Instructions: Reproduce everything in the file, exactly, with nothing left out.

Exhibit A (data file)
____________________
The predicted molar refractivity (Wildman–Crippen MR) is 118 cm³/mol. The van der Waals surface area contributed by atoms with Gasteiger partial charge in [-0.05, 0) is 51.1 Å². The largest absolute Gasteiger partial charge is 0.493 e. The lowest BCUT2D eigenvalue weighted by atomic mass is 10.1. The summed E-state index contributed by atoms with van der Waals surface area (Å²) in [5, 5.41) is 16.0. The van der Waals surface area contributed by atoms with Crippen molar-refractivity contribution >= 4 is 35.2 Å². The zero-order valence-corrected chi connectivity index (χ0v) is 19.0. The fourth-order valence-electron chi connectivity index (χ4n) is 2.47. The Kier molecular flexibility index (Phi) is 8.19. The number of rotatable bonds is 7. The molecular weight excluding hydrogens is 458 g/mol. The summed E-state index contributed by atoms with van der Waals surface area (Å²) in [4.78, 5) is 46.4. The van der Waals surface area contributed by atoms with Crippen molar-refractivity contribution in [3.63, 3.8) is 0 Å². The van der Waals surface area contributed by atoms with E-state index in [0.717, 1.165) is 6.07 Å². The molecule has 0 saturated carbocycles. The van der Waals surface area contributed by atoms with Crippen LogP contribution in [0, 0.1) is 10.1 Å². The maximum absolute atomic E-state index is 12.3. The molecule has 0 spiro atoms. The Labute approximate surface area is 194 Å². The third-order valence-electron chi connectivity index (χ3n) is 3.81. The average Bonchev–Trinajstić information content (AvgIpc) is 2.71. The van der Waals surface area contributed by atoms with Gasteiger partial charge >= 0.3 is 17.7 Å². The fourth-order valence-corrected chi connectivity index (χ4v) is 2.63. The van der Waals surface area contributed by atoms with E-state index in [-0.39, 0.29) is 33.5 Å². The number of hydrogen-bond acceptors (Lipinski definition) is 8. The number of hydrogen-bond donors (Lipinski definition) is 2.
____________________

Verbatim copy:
The predicted molar refractivity (Wildman–Crippen MR) is 118 cm³/mol. The van der Waals surface area contributed by atoms with Gasteiger partial charge in [-0.05, 0) is 51.1 Å². The largest absolute Gasteiger partial charge is 0.493 e. The lowest BCUT2D eigenvalue weighted by atomic mass is 10.1. The summed E-state index contributed by atoms with van der Waals surface area (Å²) in [5, 5.41) is 16.0. The van der Waals surface area contributed by atoms with Crippen molar-refractivity contribution >= 4 is 35.2 Å². The zero-order valence-corrected chi connectivity index (χ0v) is 19.0. The fourth-order valence-electron chi connectivity index (χ4n) is 2.47. The Kier molecular flexibility index (Phi) is 8.19. The number of rotatable bonds is 7. The molecular weight excluding hydrogens is 458 g/mol. The summed E-state index contributed by atoms with van der Waals surface area (Å²) in [4.78, 5) is 46.4. The van der Waals surface area contributed by atoms with Crippen molar-refractivity contribution in [3.63, 3.8) is 0 Å². The van der Waals surface area contributed by atoms with E-state index in [0.717, 1.165) is 6.07 Å². The molecule has 0 saturated carbocycles. The van der Waals surface area contributed by atoms with Crippen LogP contribution in [0, 0.1) is 10.1 Å². The maximum absolute atomic E-state index is 12.3. The molecule has 0 spiro atoms. The Labute approximate surface area is 194 Å². The third-order valence-electron chi connectivity index (χ3n) is 3.81. The average Bonchev–Trinajstić information content (AvgIpc) is 2.71. The van der Waals surface area contributed by atoms with Gasteiger partial charge >= 0.3 is 17.7 Å². The fourth-order valence-corrected chi connectivity index (χ4v) is 2.63. The van der Waals surface area contributed by atoms with E-state index in [-0.39, 0.29) is 33.5 Å². The number of hydrogen-bond acceptors (Lipinski definition) is 8. The number of hydrogen-bond donors (Lipinski definition) is 2.